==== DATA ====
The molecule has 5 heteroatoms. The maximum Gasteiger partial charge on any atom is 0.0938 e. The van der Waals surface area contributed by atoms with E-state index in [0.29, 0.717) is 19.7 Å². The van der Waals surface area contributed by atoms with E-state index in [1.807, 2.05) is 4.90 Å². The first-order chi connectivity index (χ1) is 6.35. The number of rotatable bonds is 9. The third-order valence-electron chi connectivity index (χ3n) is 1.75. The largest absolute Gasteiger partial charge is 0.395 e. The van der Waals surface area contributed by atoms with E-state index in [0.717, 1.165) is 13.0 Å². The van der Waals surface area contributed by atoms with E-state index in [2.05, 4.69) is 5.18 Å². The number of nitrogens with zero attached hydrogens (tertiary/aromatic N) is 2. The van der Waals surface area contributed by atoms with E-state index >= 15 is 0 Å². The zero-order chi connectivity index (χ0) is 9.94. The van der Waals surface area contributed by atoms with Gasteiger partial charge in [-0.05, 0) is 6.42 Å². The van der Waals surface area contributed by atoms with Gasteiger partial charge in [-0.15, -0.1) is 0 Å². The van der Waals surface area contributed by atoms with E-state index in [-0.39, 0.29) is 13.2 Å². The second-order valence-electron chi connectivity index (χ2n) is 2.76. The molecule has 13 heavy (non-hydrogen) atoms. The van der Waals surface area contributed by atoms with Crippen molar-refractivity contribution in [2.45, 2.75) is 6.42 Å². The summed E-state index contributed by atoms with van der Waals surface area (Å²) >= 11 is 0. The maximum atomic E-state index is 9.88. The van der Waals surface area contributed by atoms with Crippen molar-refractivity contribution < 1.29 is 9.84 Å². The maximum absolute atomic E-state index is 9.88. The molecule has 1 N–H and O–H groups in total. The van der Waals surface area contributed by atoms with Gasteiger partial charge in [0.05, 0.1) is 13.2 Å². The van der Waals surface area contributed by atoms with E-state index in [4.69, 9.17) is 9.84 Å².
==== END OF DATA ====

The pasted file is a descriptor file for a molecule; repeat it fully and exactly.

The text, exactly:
The molecule has 5 heteroatoms. The maximum Gasteiger partial charge on any atom is 0.0938 e. The van der Waals surface area contributed by atoms with E-state index in [0.29, 0.717) is 19.7 Å². The van der Waals surface area contributed by atoms with E-state index in [1.807, 2.05) is 4.90 Å². The first-order chi connectivity index (χ1) is 6.35. The number of rotatable bonds is 9. The third-order valence-electron chi connectivity index (χ3n) is 1.75. The largest absolute Gasteiger partial charge is 0.395 e. The van der Waals surface area contributed by atoms with E-state index in [0.717, 1.165) is 13.0 Å². The van der Waals surface area contributed by atoms with E-state index in [2.05, 4.69) is 5.18 Å². The number of nitrogens with zero attached hydrogens (tertiary/aromatic N) is 2. The van der Waals surface area contributed by atoms with E-state index >= 15 is 0 Å². The zero-order chi connectivity index (χ0) is 9.94. The van der Waals surface area contributed by atoms with Gasteiger partial charge in [-0.05, 0) is 6.42 Å². The van der Waals surface area contributed by atoms with Gasteiger partial charge in [-0.15, -0.1) is 0 Å². The van der Waals surface area contributed by atoms with E-state index in [-0.39, 0.29) is 13.2 Å². The second-order valence-electron chi connectivity index (χ2n) is 2.76. The molecule has 13 heavy (non-hydrogen) atoms. The van der Waals surface area contributed by atoms with Crippen molar-refractivity contribution in [2.45, 2.75) is 6.42 Å². The summed E-state index contributed by atoms with van der Waals surface area (Å²) >= 11 is 0. The maximum atomic E-state index is 9.88. The van der Waals surface area contributed by atoms with Crippen molar-refractivity contribution < 1.29 is 9.84 Å². The maximum absolute atomic E-state index is 9.88. The molecule has 1 N–H and O–H groups in total. The van der Waals surface area contributed by atoms with Gasteiger partial charge in [0.05, 0.1) is 13.2 Å². The van der Waals surface area contributed by atoms with E-state index in [4.69, 9.17) is 9.84 Å².